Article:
The stake holders are The Ministry of Energy and Mineral Development, Chambers of Oil and Mines and Private sector players.
Uganda’s ICT sector reflects the increased use of ICT as there is a sizeable growth in e-business transactions amongst Ugandans and between Ugandan companies and overseas companies. The increased use of ICTs is playing a big role in economic development. Efforts by Government towards e-governance, e-education, the rural transformation policy, financing frameworks and distance learning (global and local) provide some of the good performance indicators in the sector.
The Ministry of Information and Communications Technology provides strategic and technical leadership, overall coordination, support and advocacy on all matters of policy, laws, regulations and strategy; sustainable, effective and efficient development; the harnessing and utilisation of Information and Communications Technology (ICT) in all spheres of life to enable the country to achieve its national development goals.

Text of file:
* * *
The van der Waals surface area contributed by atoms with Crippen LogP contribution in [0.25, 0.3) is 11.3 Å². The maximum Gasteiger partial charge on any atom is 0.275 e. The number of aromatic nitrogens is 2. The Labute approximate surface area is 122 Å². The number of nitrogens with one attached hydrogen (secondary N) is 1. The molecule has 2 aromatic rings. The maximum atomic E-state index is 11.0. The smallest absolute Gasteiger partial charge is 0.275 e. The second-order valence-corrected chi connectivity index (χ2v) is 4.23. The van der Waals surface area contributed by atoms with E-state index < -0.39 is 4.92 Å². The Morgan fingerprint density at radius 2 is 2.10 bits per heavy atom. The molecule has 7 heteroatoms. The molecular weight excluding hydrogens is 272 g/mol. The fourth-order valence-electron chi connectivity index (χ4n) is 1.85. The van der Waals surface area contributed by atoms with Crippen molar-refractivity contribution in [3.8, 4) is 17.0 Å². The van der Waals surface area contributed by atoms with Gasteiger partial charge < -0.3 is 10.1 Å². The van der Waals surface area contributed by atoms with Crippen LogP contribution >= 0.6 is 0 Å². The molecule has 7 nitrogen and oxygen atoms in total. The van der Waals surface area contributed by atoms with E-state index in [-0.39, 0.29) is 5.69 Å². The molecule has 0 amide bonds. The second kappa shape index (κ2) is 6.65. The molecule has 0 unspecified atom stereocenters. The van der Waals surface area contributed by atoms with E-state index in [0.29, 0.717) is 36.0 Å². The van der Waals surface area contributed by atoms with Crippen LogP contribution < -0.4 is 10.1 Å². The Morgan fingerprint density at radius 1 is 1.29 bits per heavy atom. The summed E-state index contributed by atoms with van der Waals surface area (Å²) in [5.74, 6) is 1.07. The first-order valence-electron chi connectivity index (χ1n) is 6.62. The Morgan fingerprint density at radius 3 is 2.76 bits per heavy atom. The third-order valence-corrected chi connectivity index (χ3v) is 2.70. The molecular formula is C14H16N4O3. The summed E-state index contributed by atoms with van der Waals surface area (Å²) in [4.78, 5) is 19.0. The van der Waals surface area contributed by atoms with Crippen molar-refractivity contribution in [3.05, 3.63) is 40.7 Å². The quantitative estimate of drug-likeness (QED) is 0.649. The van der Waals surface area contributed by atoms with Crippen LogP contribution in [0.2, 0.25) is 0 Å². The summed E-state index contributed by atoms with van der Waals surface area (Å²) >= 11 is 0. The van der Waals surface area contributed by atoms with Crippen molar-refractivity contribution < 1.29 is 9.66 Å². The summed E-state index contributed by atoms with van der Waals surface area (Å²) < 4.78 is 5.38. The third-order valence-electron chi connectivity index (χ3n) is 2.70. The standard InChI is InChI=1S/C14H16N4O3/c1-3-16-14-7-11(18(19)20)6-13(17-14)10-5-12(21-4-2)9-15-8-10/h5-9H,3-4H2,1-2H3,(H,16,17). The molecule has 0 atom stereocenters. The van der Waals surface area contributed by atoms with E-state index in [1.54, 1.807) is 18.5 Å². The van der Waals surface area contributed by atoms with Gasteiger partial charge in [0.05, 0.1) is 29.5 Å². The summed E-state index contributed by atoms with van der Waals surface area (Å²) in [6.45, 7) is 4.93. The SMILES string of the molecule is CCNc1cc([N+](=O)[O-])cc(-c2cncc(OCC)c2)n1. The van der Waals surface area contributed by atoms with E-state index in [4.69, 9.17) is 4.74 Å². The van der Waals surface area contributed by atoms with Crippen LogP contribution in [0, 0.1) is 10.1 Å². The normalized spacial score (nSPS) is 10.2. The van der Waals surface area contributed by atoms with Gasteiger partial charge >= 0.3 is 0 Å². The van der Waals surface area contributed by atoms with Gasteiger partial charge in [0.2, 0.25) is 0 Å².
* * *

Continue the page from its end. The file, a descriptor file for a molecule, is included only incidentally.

The stakeholders include but not limited to: Ministry of Information and Communications Technology, Uganda Communications Commission (UCC), National Information Technology Authority-Uganda (NITA-U), Business Process Outsourcing (BPO) industry for Uganda to compete globally for outsourcing opportunities, 5 major mobile phone operators, Over 10 Internet Service Providers,Over 5 VSAT International Gateways, 268 radio stations,55 licensed (35 operational) television stations and 1 major National Postal Service Provider and 26 minor license holders comprising mainly of courier operators (domestic, regional and international operators).